My hunch, and I can’t yet articulate it as more than a hunch, is that in this film Glazer is making a subtle comment on people’s disengagement from the world, and from each other, in Scotland/the UK/the ‘West’. The blurb on the DVD jacket suggests that Under the Skin is ‘about seeing ourselves through alien eyes’. What we see is the unsettled, vertiginous nature of our relationships to each other. And this is what politics is (or should be) about: although after this general election campaign it might seem otherwise, there is more to it than the cutting of deficits and taxes. There is, fundamentally, the problem of what to do with one another.

Sadly, there seems to be little space in the traditional political forum for discussion in these terms. Is it entirely naïve to hope for a change?

For an unsteady image: Scotland and Britishness

September 17, 2014 § 2 Comments

A brief preface to this post: the referendum tomorrow is not my decision, but it is one that affects me, as a British citizen. It is, I hope, clear from the below which way I would vote if I could.

Watching Alistair Darling be thoroughly beaten by Alex Salmond in the second TV debate on Scottish independence, I found myself wondering, as many have over the course of the referendum campaign, why the ‘Better Together’ movement hasn’t found a more positive message. This failure was most obvious in the total absence from the debate of a particular word: ‘British’. That Salmond would want to avoid it is understandable, but why would Darling, defending the United Kingdom, not use the word which most succinctly expresses a shared identity?
There is a certain amount of irony here. Ian Bradley, writing in History Today, argues that Britishness, at least in its imperial, Protestant form, was essentially a Scottish invention. His list of examples is compelling, ranging from David Hume, who in the 17th century imagined a united Britain leading Europe against Iberian imperialism, to John Reith, a Scot who ‘almost single-handedly constructed one of the great modern institutional embodiments of Britishness, the BBC.’ During the Scottish Enlightenment, a group of contributors to the Edinburgh Review described their country as ‘North Britain’.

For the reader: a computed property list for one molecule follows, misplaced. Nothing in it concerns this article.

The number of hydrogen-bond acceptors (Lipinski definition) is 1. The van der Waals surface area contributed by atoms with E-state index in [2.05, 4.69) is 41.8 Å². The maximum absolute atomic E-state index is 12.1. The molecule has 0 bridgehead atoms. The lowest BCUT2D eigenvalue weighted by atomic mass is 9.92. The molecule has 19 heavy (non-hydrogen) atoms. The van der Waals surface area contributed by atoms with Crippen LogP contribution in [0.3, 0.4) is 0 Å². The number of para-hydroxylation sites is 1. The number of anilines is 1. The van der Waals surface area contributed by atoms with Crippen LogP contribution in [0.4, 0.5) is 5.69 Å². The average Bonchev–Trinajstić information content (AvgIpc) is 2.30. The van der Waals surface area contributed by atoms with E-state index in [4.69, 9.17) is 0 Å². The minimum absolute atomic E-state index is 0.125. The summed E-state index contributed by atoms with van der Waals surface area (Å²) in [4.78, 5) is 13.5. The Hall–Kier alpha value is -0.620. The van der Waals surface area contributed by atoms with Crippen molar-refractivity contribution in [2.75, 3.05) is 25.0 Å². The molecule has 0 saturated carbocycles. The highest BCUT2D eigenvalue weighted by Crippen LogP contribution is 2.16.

Why, then, has this enthusiasm disappeared both north of Berwick and south of Carlisle? Bradley suggests that the traditional British identity which the Scots expounded is no longer useful. This seems logical: we wouldn’t necessarily expect Scotland to take pride in its outsize role in creating and maintaining the British Empire given its difficult legacy, and the multi-ethnic character of the UK today. Similarly, the No campaign can’t base its arguments on nostalgia. So is it even possible to think of a contemporary Britishness?

To some, the question itself might seem suspect. What use is that abstract notion? Does it bear much or any relation to how people live their lives? In recent years, nonetheless, both the political class and the media have subjected this idea to repeated scrutiny. Is Britishness about democracy and tolerance? Or tradition and royalty? Football or cricket? Chicken tikka masala or fish and chips? These have all generated dozens of column inches. I would venture the suggestion, however, that there is no one symbol for British identity, however convenient such an image might be. The defining characteristic of Britishness is that it allows members of one constituent nation to participate in the culture and identity of another. I am English, but when I spent a few days in Edinburgh last month, I felt hugely proud of such a beautiful, vibrant city. I was very definitely not in England, yet I felt more at home than abroad. Some might say that this is just an example of the English colonial imagination, and that Britishness itself is nothing more than an useful vehicle for English domination. As we’ve seen, however, to do this is to ignore the historical evidence.